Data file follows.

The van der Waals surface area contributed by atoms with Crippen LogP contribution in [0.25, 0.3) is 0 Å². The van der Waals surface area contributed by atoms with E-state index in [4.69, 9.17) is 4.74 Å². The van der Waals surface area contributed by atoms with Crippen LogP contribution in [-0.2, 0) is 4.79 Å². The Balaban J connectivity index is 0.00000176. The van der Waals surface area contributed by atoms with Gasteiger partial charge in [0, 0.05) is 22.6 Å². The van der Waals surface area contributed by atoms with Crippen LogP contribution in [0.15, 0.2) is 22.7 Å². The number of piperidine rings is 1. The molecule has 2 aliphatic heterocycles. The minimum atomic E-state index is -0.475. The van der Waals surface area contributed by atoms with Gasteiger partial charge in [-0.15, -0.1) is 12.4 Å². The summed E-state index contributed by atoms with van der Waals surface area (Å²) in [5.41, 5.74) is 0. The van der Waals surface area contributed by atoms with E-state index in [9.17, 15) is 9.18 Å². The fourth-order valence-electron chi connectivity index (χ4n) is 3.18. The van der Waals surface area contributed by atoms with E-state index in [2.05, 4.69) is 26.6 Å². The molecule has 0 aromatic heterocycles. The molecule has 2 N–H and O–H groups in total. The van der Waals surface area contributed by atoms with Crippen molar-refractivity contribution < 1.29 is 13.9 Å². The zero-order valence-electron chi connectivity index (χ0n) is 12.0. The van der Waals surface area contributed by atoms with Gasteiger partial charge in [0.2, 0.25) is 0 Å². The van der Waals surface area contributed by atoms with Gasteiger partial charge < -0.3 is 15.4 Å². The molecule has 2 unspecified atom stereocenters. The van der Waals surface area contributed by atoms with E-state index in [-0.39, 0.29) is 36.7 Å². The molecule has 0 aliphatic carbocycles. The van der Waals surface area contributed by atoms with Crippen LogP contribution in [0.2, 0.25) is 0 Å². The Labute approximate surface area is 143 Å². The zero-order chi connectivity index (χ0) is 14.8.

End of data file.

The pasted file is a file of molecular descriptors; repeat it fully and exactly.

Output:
The van der Waals surface area contributed by atoms with Crippen LogP contribution in [0.25, 0.3) is 0 Å². The van der Waals surface area contributed by atoms with E-state index in [4.69, 9.17) is 4.74 Å². The van der Waals surface area contributed by atoms with Crippen LogP contribution in [-0.2, 0) is 4.79 Å². The Balaban J connectivity index is 0.00000176. The van der Waals surface area contributed by atoms with Gasteiger partial charge in [0, 0.05) is 22.6 Å². The van der Waals surface area contributed by atoms with Crippen LogP contribution in [0.15, 0.2) is 22.7 Å². The number of piperidine rings is 1. The molecule has 2 aliphatic heterocycles. The minimum atomic E-state index is -0.475. The van der Waals surface area contributed by atoms with Gasteiger partial charge in [-0.15, -0.1) is 12.4 Å². The summed E-state index contributed by atoms with van der Waals surface area (Å²) in [5.41, 5.74) is 0. The van der Waals surface area contributed by atoms with E-state index in [9.17, 15) is 9.18 Å². The fourth-order valence-electron chi connectivity index (χ4n) is 3.18. The van der Waals surface area contributed by atoms with E-state index in [2.05, 4.69) is 26.6 Å². The molecule has 0 aromatic heterocycles. The molecule has 2 N–H and O–H groups in total. The van der Waals surface area contributed by atoms with Crippen molar-refractivity contribution < 1.29 is 13.9 Å². The zero-order valence-electron chi connectivity index (χ0n) is 12.0. The van der Waals surface area contributed by atoms with Gasteiger partial charge in [0.2, 0.25) is 0 Å². The van der Waals surface area contributed by atoms with Gasteiger partial charge < -0.3 is 15.4 Å². The molecule has 2 unspecified atom stereocenters. The van der Waals surface area contributed by atoms with E-state index in [-0.39, 0.29) is 36.7 Å². The molecule has 0 aliphatic carbocycles. The van der Waals surface area contributed by atoms with Crippen LogP contribution in [0.2, 0.25) is 0 Å². The Labute approximate surface area is 143 Å². The zero-order chi connectivity index (χ0) is 14.8.